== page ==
Conveniently glossing over Travelers's reservation-of-rights language, 1426 Wisconsin argues that the letter from Travelers indicates that Travelers "had engaged in settlement discussions by requesting from Plaintiff its evidence of loss of rents." Pl.'s Mem. Opp'n at 5. But the initiation of settlement discussions and the investigation of a claim are not synonymous. Indeed, D.C. courts have held that because an insurance company has a duty to defend the insured until it disclaims liability, the "insurer has a reasonable time to investigate the facts to determine its acceptance of liability." Diamond, 476 A.2d at 656. The investigatory stage is important, since "proper investigations can lead to early and efficient settlement of claims in the interest of the public as well as all parties to a given action." Id . To hold an insurance company liable simply because it conducts an investigation would greatly deter insurers from investigating future claims. Travelers made plain in its letters to 1426 Wisconsin that it was still assessing 1426 Wisconsin's claim for building damages. See, e.g., Ex. 3 to Def.'s Mot. at 10 ("Travelers will continue to adjust the claim and establish the cost of building repairs and business interruption damages stemming from the neighboring building collapse."). At no point did it purport to enter into settlement discussions about 1426 Wisconsin's building damages or loss-of-rents claims.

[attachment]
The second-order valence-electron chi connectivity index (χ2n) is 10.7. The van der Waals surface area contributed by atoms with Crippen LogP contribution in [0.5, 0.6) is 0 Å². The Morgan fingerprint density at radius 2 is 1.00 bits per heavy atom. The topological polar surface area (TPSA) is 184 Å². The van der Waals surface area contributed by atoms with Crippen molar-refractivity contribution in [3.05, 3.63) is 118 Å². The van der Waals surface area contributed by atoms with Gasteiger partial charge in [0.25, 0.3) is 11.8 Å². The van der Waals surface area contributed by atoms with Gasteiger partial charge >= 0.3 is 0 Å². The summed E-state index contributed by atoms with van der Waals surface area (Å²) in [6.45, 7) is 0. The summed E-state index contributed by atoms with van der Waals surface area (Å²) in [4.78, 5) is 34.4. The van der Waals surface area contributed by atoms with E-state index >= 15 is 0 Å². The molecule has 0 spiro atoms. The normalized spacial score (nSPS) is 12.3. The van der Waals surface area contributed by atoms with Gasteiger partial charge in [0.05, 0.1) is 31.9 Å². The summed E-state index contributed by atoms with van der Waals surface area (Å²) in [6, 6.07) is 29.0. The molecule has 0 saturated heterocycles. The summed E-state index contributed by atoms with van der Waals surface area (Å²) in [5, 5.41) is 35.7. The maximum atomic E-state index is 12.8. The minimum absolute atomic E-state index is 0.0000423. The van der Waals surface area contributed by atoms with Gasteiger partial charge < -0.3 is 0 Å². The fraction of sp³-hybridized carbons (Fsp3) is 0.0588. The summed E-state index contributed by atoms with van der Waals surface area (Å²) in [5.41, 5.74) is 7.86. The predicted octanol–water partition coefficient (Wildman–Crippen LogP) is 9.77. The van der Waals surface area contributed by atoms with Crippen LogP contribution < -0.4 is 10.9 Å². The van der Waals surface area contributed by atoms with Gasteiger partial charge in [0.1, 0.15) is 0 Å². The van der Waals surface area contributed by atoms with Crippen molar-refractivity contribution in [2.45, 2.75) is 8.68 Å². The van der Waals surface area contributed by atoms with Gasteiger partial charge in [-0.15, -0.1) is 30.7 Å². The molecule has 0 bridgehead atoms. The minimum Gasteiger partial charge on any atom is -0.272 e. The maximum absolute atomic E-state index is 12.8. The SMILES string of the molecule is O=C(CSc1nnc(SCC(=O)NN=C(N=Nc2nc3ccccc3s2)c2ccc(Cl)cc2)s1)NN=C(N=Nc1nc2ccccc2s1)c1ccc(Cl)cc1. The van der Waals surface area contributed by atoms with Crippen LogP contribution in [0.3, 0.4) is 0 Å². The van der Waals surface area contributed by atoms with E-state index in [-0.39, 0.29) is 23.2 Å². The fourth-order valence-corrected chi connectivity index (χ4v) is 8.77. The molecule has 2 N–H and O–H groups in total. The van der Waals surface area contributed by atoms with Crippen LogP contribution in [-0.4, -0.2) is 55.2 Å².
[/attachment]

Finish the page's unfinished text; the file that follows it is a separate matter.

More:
1426 Wisconsin characterizes Travelers's transmission of payment to 1426 Wisconsin for building damages as a concession of liability. See Pl.'s Mem. Opp'n at 4-5. But this description is misguided for two reasons. First, Travelers properly reserved its rights, as previously discussed. And where an insurer has reserved its rights, subsequent payments that it issues to the insured will not constitute a waiver of those rights. See, e.g., Bagher v. Auto-Owners Ins. Co., 2013 WL 3010694, at *3 (D. Colo. June 18, 2013) (The insurer, despite having made payments to the insured, "did not clearly manifest an intention to waive the Policy's two year period of limitation. Rather, [the insurer's] written statements repeatedly indicate its intention to preserve its rights under the Policy."). Second, for the transmission of payment to constitute a concession of liability, the payment must have pertained to the claim at issue in the litigation. See Martinez, 429 F.Supp.2d at 59 (finding that the defendant's payment to the plaintiff was not a waiver of the limitations period, as the payment was not for any of the claims being litigated). But the check that Travelers issued to 1426 Wisconsin did not cover the disputed loss-of-rents claim. Nowhere in the letter that Travelers sent 1426 Wisconsin approximately three weeks before sending the check did it state that it would pay 1426 Wisconsin for lost rent, see Ex. 3 to Def.'s Mot. at 8-10, and the check was explicitly marked "BUILDING DAMAGES PAYMENT, " see Ex. 2 to Pl.'s Opp'n at 1.